September 2016 BIS Quarterly Review: Markets pass Brexit test
18 September 2016
Markets recovered quickly from the shock of the Brexit vote. Central banks have exerted a calming influence and have eased further in recent months as dissonant markets raised questions about the outlook and the pricing of underlying risks.
"There has been a distinctly mixed feel to the recent rally - more stick than carrot, more push than pull, more frustration than joy. This explains the nagging question of whether market prices fully reflect the risks ahead," said Claudio Borio, Head of the Monetary and Economic Department. "Doubts about valuations seem to have taken hold in recent days. Only time will fully tell."
The September 2016 issue of the BIS Quarterly:
- Introduces four enhancements to published BIS data: expanded country-level details on cross-border banking flows; long-term series for credit-to-GDP gaps - an early warning signal of banking stress - and for commercial property prices; and historical consumer price data, dating as far back as 1661. In addition, the BIS is publishing daily data on nominal effective exchange rates for 61 countries. These new series will be available online and regularly updated.
- Shows that year-on-year growth of US dollar bank loans to borrowers outside the United States turned negative in the first quarter of 2016 for the first time since 2009, the time of the financial crisis.
- Explores the United Kingdom's role as a hub for international banking. Cross-border borrowing and lending by banks located in the United Kingdom, or UK branches of foreign banks, are notably larger-scale than the cross-border business of banks with headquarters in the United Kingdom.
- Documents the trend of non-financial companies issuing debt in euros rather than US dollars as they take advantage of lower borrowing costs and the ECB's asset purchases. Euro-denominated bonds are accounting for an increasing share of net issuance in international debt securities, including for US and emerging market borrowers.
- Discusses the strong growth of over-the-counter markets in derivatives trading, drawing on the recent BIS Triennial Survey of Foreign Exchange and Derivatives Markets Activity.
Four special features examine developments in currency and bond markets:
- Claudio Borio, Robert McCauley, Patrick McGuire and Vladyslav Sushko (BIS)* explore the breakdown of the closest thing to a physical law in international finance: covered interest parity (CIP). By analysing data on currency hedging by banks, institutional investors and non-financial firms, they find that the CIP breakdown reflects growing demand for such hedging using FX derivatives in a low interest rate environment. They argue that stricter risk management and balance sheet constraints limit profit-taking opportunities and allow the breakdown to persist.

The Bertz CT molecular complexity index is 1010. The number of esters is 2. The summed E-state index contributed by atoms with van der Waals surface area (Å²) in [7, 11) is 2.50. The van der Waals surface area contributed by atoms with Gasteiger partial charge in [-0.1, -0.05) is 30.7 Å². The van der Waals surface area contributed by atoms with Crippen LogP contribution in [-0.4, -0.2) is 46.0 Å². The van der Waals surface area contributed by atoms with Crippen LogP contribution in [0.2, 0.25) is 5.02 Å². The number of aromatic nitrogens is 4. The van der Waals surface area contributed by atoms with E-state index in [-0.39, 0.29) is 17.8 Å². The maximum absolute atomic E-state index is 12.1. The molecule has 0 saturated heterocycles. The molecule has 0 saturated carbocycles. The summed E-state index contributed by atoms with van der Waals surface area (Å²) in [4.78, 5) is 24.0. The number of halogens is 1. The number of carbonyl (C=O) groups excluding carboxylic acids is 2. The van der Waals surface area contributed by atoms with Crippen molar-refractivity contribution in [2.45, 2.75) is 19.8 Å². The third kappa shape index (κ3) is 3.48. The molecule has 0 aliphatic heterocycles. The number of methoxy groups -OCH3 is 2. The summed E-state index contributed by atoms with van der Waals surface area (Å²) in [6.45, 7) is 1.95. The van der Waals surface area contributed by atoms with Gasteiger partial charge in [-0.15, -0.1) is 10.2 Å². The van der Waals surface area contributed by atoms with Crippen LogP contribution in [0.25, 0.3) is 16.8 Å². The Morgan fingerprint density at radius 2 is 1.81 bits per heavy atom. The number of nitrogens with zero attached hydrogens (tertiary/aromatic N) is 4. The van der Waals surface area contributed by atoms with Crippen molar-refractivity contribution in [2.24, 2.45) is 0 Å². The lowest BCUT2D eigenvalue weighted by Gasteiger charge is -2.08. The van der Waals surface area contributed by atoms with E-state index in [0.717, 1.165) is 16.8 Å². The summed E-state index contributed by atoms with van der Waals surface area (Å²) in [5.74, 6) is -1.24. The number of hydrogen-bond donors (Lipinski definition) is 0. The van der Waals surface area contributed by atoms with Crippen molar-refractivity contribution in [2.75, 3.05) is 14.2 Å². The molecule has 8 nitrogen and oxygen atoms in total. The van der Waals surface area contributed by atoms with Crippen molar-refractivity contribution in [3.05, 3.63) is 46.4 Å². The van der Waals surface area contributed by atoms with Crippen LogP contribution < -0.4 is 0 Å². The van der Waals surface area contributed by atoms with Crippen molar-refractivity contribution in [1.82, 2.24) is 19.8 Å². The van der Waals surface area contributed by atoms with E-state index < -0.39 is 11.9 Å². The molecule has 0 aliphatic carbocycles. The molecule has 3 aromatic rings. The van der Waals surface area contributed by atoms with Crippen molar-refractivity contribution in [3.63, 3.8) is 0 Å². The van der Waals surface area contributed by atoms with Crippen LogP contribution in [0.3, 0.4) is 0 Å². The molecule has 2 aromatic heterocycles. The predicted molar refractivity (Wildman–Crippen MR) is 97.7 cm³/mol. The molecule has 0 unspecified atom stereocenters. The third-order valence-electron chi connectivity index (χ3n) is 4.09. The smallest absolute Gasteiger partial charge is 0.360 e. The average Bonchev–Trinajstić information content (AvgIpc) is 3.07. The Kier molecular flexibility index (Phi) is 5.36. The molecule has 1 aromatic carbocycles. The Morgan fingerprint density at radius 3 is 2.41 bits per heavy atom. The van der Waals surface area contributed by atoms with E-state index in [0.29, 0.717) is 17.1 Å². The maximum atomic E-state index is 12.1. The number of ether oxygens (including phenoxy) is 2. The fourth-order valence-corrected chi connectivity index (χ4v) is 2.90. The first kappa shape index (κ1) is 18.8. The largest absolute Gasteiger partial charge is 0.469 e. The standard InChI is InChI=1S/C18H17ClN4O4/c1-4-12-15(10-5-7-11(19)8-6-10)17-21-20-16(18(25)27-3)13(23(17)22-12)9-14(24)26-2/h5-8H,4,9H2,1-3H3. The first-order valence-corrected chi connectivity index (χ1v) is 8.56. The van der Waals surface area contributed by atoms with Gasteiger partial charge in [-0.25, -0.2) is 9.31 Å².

"The persistent deviation from covered interest parity may not be a concern for policymakers in itself, but policymakers should take note of it as an indicator of the health of the banking sector. If banks put such a high price on balance sheet capacity when the financial environment is largely tranquil, what will happen when volatility picks up?" said Hyun Song Shin, Economic Adviser and Head of Research.
- Dietrich Domanski, Emanuel Kohlscheen and Ramon Moreno (BIS)* examine how financial stability concerns have become an increasingly important driver of central bank currency market intervention since the financial crisis. When trying to stabilise markets, central banks face a trade-off between keeping them liquid and maintaining strong currency reserve buffers, which influences the tools they use in currency intervention.
- José María Serena (Bank of Spain) and Ramon Moreno (BIS)* find that limited local financing opportunities encourage emerging market firms to issue debt offshore. The analysis also finds that these firms appear to use the proceeds to buy short-term assets, creating a possible vulnerability in the financial system.
- Stefan Avdjiev, Agne Subelyte and Előd Takáts (BIS)* analyse expanded BIS banking data and find that cross-border lending in euros increased as the euro depreciated around early 2015, the period in which the ECB announced quantitative easing measures. The rise was most marked for lender-borrower pairs which already had a large share of claims in euros and for advanced economies outside the euro area. This illustrates how ECB monetary policy can have effects well beyond the borders of the euro zone.
* Signed articles reflect the views of the authors and not necessarily those of the BIS.